Photo by Melody

Hydrangeas…How and Where and What… Part III

By Paul Rodman (paulgrowJanuary 21, 2008

In this final installment on hydrangeas I’ll. Explain how to propagate them as well as protect them from the cold winter weather. You’ll also learn how to preserve those beautiful blooms to use in arrangements.

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Hydrangeas are fairly easy to propagate. It usually works best by using a cutting from a stem that didn’t have a flower on it.

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Take a cutting from a branch about 5-6 inches in length

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Remove the lower leaves

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Cut the larger leaves down to about one-half of their original size.


Dip the cuttings into rooting hormone.

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Prepare rooting medium by placing into container and add water. I prefer to use perlite but some folks like to use vermiculite or sand.

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Some like to cover the cutting with plastic, a 2 liter soda bottle works well

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Place under grow lights. I use shop lights with one warm white and one cool white light bulb. Make sure they get at least 12 hours of light per day. DO NOT PLACE IN DIRECT SUNLIGHT.

Keep the medium damp but not soaking wet.

Roots will usually develop with 2-3 weeks.


When roots are developed pot in a regular potting soil and keep under lights until ready to move outside. Before moving harden it off like you would any seedlings.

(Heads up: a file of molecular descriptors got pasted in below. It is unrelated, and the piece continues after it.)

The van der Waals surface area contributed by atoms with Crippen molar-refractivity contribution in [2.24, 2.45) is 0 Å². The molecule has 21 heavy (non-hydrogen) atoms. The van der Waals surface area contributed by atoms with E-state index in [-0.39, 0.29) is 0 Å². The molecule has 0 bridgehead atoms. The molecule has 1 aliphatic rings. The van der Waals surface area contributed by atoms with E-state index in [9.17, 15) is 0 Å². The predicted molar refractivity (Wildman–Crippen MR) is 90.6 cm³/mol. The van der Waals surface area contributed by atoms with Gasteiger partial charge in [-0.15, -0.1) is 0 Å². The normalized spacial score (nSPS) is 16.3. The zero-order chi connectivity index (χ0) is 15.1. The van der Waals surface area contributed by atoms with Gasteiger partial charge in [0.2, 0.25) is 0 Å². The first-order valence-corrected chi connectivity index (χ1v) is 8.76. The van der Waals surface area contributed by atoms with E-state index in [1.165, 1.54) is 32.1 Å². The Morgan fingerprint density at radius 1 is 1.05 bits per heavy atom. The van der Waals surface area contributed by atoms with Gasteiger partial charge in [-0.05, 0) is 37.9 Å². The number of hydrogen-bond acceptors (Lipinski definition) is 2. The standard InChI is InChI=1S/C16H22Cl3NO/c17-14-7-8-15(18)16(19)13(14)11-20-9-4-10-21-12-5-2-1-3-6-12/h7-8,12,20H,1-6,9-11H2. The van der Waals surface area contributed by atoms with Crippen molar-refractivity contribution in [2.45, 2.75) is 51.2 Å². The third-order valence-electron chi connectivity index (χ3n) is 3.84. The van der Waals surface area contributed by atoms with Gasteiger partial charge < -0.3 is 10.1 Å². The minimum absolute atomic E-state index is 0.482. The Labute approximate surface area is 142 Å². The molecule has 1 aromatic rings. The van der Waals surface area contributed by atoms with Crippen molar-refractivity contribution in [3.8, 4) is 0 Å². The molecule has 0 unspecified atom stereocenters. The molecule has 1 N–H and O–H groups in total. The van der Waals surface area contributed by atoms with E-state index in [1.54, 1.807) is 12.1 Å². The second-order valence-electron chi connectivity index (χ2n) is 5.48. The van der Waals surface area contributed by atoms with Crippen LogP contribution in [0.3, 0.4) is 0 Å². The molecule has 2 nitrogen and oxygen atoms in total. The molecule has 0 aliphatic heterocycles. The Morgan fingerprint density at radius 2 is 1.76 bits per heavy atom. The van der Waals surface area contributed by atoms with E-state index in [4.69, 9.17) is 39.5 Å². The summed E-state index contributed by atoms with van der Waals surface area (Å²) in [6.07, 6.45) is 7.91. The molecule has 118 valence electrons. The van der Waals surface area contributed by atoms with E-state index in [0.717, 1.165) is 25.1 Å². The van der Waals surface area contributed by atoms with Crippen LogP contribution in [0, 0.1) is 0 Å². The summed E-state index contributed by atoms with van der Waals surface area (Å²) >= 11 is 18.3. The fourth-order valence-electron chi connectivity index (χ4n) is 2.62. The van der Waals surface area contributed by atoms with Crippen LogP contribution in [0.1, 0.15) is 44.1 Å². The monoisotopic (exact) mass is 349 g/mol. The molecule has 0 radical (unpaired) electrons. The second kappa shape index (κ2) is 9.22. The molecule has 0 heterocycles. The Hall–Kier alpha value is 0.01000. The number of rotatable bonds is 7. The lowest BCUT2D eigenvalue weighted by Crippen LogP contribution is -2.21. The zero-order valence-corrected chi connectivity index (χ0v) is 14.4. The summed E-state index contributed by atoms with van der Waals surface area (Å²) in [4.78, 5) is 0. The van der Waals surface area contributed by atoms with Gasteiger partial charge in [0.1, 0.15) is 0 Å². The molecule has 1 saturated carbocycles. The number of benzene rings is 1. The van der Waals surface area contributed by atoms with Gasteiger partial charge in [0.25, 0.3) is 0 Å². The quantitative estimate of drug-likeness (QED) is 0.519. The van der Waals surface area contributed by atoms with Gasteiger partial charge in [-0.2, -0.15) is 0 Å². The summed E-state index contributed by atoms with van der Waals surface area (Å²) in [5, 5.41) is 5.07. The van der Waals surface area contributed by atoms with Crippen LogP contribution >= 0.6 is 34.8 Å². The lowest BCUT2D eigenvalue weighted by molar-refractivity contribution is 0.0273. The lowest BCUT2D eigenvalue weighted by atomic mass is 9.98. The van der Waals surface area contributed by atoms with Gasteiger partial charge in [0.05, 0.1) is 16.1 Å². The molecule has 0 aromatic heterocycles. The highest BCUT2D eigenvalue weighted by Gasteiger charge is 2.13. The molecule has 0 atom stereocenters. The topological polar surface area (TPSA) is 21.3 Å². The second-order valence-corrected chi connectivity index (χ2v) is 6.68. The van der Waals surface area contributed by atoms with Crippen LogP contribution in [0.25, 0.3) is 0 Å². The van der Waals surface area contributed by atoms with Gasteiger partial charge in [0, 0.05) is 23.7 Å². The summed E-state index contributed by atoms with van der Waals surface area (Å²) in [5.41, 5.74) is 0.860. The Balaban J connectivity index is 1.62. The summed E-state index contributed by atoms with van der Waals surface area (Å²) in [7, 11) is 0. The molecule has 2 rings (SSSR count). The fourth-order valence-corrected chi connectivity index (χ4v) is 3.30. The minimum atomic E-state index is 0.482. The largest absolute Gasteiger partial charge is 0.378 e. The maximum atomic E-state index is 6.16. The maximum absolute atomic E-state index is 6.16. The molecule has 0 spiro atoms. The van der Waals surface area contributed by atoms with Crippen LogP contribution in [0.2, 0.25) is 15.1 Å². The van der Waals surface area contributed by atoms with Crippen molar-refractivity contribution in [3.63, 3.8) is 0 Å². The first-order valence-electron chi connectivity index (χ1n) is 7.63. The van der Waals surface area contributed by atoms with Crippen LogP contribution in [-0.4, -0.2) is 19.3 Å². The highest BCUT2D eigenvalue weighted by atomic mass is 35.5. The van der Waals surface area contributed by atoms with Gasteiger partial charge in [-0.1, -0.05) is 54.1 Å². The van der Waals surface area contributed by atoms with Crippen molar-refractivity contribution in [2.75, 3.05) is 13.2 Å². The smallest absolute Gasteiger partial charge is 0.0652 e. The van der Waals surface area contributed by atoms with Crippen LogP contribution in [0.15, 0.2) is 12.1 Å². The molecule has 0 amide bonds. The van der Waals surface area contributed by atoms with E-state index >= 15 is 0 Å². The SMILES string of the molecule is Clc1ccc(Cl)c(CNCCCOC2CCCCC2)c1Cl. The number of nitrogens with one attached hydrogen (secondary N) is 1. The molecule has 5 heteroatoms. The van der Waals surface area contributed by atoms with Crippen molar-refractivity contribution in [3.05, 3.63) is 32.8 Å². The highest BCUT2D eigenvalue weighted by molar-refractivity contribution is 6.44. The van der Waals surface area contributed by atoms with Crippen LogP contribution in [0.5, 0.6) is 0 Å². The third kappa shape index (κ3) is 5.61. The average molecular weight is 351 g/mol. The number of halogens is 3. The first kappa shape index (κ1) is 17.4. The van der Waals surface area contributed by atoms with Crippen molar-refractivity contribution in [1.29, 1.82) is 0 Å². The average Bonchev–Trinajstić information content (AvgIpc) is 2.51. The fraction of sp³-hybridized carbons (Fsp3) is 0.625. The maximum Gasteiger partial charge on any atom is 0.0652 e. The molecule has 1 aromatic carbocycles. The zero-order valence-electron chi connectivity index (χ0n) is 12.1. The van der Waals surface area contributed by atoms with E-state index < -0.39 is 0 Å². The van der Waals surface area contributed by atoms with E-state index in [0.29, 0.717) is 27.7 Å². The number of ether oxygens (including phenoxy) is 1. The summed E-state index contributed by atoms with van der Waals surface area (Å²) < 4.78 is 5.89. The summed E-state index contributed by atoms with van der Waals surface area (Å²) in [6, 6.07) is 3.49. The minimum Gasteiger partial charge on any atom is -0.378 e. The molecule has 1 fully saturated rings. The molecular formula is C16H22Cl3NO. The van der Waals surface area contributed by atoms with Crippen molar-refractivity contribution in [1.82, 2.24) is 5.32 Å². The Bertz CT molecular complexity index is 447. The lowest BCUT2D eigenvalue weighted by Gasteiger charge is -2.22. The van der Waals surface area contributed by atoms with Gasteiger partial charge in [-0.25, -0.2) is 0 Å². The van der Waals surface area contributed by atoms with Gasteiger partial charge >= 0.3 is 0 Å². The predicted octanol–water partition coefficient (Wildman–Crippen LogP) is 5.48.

Winter Protection
Those you in USDA Zones 6 and colder who grow lacecaps and mophead hydrangeas should provide some sort of protection to ensure the developing buds won’t freeze. I have devised a system that has worked fairly well for the past several winters.

I use garden twine to tie the branches together and make the plant a small as I can, being careful to not damage developing buds at the tips of the branches. I then make a cage from chicken wire by driving wooden stakes into the ground around the perimeter of the plant. I attach the chicken wire to the stakes. I then fill the cage with shredded leaves. If you don’t have a chipper you can shred the leaves by running them over several times with a lawn mower. Straw, pine needles or similar mulching material may be used. Leaves the plant covered until spring when danger of freezing has passed. This method has worked very well for me.

If this sounds like too much trouble you might want to try and grow hydrangeas in pots. These may be moved into a garage or cellar during the winter to protect them. I do this with roses and it also works quite well. Give them a good watering once a month.

Preserving the Blooms

Hydrangea blooms are very easy to dry and preserve. The secret to getting blooms to look right is to cut them at the correct time: wait until they are past the peak of their color before cutting them.

After cutting, strip off the leaves and place into a vase without water and leave to dry. As they begin to dry they will pick up very interesting hues of color.


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This arrangement was made from white flowers.
This has been drying for about three weeks and is starting to show hues
of pink although not showing up well in the photo.

You can also use Rit clothes dye to color your blooms to whatever shade of pink or blue that you desire.


  About Paul Rodman  
Paul RodmanPaul Rodman has been gardening for over 45 years. He is an Advanced Master Gardener, and American Rose Society Consulting Rosarian. He is President Emertius of the Western Wayne County Master Gardener Association in Wayne County, Michigan. He currently serves as the greenhouse chairman of this group. Rodman has amassed over 5500 volunteer hours in the Master Gardener program. Rodman is the garden columnist for The News Herald newspaper, in Southgate, Michigan. He has also written for the Organic web site. He is a certified Master Canner and has taught classes on Home Food Preserving for 7 years. He has lectured on various gardening topics throughout southeastern Michigan. His favorite pastime is teaching children about gardening. For the past several years he has conducted classes for second grade students teaching them about subjects ranging from vermi-composting to propagation.

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